Pinewood Derby Times Volume 12, Issue 5

– Feature Article – Shop Talk: Hand Sanding

– Pinewood Derby Car Showcase

– Q&A


Shop Talk: Hand Sanding
By Randy Davis

If you want a sharp looking pinewood derby car, then proper sanding is critical. Choosing correct grits of paper, selecting the right sanding accessories, and applying the proper techniques are all necessary for getting a silky smooth block that is ready for painting. Let’s take a look at each of these areas in turn.

Sandpaper Types and Grit
For wood sanding “garnet” and “aluminum oxide” papers are the most commonly used. Garnet paper (brownish-red color) provides a slightly better finish, but it wears out quickly. Aluminum oxide paper (generally silver gray, but can be other colors) lasts much longer, but doesn’t provide quite as nice of a finish. One technique is to use aluminum oxide paper for the coarser sanding, and then use garnet paper for the final sanding.

Another type of paper is “silicon carbide”. This type of paper can be used wet or dry, and is generally used for sanding between coats of primer/paint.

Sandpaper coarseness is rated by “grit”, with lower numbers indicating coarser paper. Generally, a coarse paper is used for initial shaping and removing saw marks. Then finer papers are used to remove the marks left by the coarser paper. A common grit progression for pinewood derby work is: 60, 120 and 220. Generally, after 220 grit paper, car bodies can be primed. However, some people like to go a step further and use 400 grit paper before painting.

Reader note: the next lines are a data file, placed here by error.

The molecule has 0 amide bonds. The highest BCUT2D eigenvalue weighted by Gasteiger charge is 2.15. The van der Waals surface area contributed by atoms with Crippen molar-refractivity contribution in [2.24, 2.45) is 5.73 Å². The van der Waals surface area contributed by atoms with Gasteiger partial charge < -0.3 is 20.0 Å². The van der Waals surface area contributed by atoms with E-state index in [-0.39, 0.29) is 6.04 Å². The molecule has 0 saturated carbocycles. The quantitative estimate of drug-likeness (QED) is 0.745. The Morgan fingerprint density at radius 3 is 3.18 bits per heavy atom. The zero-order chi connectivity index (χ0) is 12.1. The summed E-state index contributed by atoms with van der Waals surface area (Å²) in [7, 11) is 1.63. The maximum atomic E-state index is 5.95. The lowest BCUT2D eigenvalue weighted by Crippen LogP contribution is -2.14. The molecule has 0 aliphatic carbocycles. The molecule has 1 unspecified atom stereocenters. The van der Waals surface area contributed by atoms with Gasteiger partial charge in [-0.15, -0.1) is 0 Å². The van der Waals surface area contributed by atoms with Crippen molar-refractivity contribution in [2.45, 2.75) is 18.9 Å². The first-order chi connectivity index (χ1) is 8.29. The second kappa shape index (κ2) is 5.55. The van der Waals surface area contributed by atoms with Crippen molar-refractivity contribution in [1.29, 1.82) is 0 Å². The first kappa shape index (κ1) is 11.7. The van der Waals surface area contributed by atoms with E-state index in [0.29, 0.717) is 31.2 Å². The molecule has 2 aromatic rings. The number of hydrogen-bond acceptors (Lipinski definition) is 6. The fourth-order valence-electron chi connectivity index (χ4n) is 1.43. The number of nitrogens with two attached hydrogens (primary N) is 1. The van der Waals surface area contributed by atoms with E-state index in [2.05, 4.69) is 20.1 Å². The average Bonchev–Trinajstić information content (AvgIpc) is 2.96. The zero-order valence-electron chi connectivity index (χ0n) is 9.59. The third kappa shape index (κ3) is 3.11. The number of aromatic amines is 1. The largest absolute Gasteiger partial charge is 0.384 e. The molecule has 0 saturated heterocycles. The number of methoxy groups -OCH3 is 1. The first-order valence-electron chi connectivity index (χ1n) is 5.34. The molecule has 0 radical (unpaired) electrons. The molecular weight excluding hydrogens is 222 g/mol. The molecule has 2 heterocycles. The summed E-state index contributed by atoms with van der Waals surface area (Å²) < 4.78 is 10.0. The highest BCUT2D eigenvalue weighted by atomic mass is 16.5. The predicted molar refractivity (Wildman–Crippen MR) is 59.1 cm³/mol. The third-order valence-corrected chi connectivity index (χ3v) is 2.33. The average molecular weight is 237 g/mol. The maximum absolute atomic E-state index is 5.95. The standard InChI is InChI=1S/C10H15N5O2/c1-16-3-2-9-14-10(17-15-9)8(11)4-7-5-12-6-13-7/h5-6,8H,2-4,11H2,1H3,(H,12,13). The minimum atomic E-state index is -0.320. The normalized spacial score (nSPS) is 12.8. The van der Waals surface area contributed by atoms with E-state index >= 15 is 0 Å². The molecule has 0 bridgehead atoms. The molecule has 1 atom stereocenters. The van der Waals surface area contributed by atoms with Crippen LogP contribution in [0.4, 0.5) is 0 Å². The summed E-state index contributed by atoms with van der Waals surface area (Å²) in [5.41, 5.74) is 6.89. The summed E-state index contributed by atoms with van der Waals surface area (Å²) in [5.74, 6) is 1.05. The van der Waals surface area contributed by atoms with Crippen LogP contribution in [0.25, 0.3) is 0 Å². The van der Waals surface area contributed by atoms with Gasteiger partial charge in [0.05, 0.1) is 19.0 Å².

Sanding Accessories
Sanding is easiest and most effective when the sandpaper is held in a sandpaper holder or wrapped around a piece of wood. For sanding flat and outward curving surfaces, a padded sandpaper holder is the way to go (see Figure 1). This holder is designed to securely hold one- quarter of a sheet of sandpaper. The padded surface improves the smoothness of the finish, especially with finer papers.


Figure 1 – Padded Sandpaper Holder

For initial shaping with coarser papers, if you need to ensure the flatness of a surface, then you can wrap sandpaper around a block of wood such as a pinewood derby block (see Figure 2). Use a standard stapler to fasten the paper to the block on one side – just don’t sand on the side with the staples! Once you have achieved the desired flatness, switch to a padded sandpaper holder.


Figure 2 – Sandpaper Around Block

Another handy sanding tool is a large diameter dowel rod. By wrapping paper around the dowel rod, inward curves can be readily shaped and smoothed. If you don’t have a dowel rod, then wrap some sandpaper around your index finger.

Sanding Techniques
First, before any discussion of technique, make sure to wear a particle mask and safety glasses when sanding. Filling your nose, lungs, and eyes with wood dust is no fun, and certainly not healthy. I have also found that sanding in the open air where there is a little breeze will greatly reduce the cloud of dust that tends to hover around.

Stroke

When sanding car bodies, where at all possible sand with the grain of the wood. This provides the best finish with the least amount of work. On the end of the block (such as the back of the car body), you can sand in any direction. But I have found that a circular motion works best.


Figure 3 – Sanding Direction

Progression

Start with the coarser paper, making sure to achieve the desired shape and eliminate saw marks. Wipe or blow off the dust so that the surface can be inspected. If marks still exist, sand some more. Parents, you can help your children know how much to sand by marking flawed areas with a pencil. Then tell them to sand off the pencil marks.